The future of synthetics

Yeast models from Sc2.0 could prove to be valuable for studying ring chromosomes, which have been linked to human genetic disorders, such as epilepsy and leukemia. Through modeling, new methods can also be proposed to reverse growth defects.

The identification of defects in synthetic chromosomes elicits a better understanding of genome biology. Through analysis of these defects, new details of yeast biology have been discovered, such as novel binding sites for known transcription factors.

Synthetic chromosomes significantly change genomes, mainly through the removal of tRNA genes and repeated sequences, which are notoriously unstable. Investigating the impact of these deletions might offer valuable insights into the regulatory influences of repeated sequences.

Designing living organisms with genomes that not only differ from native genomes but perhaps even have new functions is the next big step. Although this sounds like science fiction today, it could be a reality in the not-too-distant future.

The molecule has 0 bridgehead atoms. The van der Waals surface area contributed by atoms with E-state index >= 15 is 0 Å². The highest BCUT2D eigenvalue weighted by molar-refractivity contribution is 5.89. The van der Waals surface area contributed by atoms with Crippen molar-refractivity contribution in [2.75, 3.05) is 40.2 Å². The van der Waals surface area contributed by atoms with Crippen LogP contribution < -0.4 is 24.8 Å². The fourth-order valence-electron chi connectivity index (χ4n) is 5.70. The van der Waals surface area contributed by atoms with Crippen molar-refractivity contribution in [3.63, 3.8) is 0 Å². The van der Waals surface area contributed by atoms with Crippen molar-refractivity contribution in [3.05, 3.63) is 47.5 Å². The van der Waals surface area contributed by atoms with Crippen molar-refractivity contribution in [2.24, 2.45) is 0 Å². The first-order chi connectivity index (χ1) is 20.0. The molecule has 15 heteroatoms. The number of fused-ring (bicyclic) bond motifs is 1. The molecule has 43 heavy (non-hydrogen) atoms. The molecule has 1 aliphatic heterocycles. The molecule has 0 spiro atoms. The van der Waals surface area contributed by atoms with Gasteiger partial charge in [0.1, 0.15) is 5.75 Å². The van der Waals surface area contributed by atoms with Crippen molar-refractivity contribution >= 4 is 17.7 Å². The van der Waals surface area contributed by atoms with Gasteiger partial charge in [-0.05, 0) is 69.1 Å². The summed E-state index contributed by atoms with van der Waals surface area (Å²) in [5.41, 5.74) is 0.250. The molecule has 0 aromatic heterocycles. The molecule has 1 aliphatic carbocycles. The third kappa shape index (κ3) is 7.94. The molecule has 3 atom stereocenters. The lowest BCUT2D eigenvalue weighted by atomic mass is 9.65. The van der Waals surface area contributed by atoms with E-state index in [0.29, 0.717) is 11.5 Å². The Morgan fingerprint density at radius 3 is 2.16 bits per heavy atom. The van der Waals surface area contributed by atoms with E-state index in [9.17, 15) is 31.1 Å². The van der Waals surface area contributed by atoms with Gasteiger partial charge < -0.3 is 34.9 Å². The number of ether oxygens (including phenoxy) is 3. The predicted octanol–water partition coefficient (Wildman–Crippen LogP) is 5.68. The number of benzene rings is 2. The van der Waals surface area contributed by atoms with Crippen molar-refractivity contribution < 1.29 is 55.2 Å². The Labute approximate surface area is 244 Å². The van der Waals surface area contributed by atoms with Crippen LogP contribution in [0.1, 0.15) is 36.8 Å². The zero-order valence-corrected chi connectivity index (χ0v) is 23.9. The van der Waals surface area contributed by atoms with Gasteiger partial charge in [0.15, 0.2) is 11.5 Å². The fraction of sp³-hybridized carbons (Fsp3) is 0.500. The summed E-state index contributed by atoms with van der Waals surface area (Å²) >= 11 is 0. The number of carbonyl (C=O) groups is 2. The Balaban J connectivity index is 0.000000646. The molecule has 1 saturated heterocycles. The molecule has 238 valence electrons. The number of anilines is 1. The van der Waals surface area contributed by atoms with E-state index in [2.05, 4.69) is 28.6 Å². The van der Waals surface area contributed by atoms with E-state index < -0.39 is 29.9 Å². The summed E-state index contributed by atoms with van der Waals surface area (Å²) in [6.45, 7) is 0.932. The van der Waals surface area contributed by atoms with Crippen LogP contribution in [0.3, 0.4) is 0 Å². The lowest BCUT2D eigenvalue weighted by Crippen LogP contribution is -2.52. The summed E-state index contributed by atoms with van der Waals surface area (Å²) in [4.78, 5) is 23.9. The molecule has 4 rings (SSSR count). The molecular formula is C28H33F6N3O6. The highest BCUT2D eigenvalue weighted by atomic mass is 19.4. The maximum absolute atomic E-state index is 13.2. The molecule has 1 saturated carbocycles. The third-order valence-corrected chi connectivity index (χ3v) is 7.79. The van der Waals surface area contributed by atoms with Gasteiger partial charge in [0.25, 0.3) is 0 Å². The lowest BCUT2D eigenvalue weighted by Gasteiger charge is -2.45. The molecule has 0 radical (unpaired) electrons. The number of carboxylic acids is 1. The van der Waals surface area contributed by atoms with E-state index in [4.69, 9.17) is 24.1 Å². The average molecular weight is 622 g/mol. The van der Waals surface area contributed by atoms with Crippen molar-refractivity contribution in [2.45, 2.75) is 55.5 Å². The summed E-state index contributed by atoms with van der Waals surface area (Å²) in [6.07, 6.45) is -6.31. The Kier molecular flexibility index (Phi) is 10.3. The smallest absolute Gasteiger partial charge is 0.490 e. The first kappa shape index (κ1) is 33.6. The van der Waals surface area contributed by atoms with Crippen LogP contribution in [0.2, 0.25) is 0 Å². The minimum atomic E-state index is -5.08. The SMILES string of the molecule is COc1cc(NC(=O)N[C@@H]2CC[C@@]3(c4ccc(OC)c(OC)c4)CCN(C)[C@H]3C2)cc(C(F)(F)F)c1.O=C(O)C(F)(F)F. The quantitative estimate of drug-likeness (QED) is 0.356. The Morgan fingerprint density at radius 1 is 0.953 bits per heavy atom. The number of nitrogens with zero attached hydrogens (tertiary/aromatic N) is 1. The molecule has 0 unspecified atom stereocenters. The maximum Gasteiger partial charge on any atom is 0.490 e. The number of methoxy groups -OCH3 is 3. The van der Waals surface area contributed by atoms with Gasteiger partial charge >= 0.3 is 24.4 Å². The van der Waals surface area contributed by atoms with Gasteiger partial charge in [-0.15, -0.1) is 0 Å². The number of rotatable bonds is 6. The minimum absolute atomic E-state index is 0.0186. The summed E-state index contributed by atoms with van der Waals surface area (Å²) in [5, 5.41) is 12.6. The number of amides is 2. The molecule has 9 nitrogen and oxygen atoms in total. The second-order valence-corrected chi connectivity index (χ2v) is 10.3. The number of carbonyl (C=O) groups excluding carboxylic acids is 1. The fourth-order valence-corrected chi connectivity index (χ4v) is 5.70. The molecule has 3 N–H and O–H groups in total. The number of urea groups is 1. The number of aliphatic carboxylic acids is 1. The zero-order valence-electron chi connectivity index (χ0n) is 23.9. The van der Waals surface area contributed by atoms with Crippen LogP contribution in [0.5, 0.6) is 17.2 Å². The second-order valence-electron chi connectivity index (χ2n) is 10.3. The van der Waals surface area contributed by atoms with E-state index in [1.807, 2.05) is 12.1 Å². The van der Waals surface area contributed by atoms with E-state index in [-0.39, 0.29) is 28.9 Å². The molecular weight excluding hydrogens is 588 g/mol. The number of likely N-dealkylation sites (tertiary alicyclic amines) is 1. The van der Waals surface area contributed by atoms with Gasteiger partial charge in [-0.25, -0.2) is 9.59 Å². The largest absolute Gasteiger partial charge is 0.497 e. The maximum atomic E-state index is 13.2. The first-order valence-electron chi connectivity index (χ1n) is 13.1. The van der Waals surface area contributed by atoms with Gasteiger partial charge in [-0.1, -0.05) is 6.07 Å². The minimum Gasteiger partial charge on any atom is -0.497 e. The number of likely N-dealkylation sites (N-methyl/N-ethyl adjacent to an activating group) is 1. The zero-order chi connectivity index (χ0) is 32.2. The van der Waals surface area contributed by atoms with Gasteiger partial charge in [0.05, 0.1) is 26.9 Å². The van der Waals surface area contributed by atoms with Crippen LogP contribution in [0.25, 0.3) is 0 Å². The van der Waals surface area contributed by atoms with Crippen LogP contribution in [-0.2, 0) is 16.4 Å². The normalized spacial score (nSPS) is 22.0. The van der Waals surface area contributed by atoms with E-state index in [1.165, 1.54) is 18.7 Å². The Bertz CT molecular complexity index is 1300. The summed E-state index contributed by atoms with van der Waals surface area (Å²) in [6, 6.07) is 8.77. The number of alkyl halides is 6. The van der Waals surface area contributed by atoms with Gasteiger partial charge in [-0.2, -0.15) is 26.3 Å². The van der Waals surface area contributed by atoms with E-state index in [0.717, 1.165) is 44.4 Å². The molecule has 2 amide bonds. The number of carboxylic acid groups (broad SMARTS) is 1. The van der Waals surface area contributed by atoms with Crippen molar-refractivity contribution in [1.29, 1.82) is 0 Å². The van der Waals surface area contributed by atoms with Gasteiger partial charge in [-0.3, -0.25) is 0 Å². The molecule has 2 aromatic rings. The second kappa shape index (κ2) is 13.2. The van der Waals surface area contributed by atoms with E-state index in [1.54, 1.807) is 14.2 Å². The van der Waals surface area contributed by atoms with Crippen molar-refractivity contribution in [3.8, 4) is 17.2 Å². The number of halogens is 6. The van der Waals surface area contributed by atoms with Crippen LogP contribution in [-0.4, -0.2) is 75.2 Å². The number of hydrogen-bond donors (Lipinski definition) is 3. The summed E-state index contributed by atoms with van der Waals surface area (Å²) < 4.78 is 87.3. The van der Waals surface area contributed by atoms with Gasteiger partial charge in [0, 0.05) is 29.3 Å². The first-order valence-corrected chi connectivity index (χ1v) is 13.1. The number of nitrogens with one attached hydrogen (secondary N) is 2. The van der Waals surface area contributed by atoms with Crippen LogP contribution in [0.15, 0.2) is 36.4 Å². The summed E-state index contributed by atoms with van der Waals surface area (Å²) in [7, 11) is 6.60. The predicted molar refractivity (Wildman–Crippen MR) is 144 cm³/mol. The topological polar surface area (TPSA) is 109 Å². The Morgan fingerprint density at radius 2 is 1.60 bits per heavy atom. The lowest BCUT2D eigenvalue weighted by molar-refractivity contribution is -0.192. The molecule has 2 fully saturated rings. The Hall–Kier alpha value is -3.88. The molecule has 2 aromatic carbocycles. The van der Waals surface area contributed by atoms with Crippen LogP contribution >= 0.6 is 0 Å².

Article by guest contributor Elka Van Oosterhout.


Richardson, S. et al. Design of a synthetic yeast genome. Science, 2017, Volume 355, 1040 – 1044
Zhang, W. et al. Engineering the ribosomal DNA in a megabase synthetic chromosome. Science, 2017, Volume 355, 1049

Mercy, G. et al. 3D organization of synthetic and scrambled chromosomes. Science, 2017 Volume 355, 1050

Xie, Ze-Xiong et al. “Perfect” designer chromosome V and behavior of a ring derivative. Science, 2017, Volume 355, 1046

Wu, Yi et al. Bug mapping and fitness testing of chemically synthesized chromosome X. Science, 2017, Volume 355, 1048

Shen, Yue et al. Deep functional analysis of synII, a 770-kilobase synthetic yeast chromosome. Science, 2017, Volume 355, 1047

Mitchell, Leslie et al. Synthesis, debugging and effects of synthetic chromosome consolidation: synVI and beyond. Science, 2017, Volume 355, 1045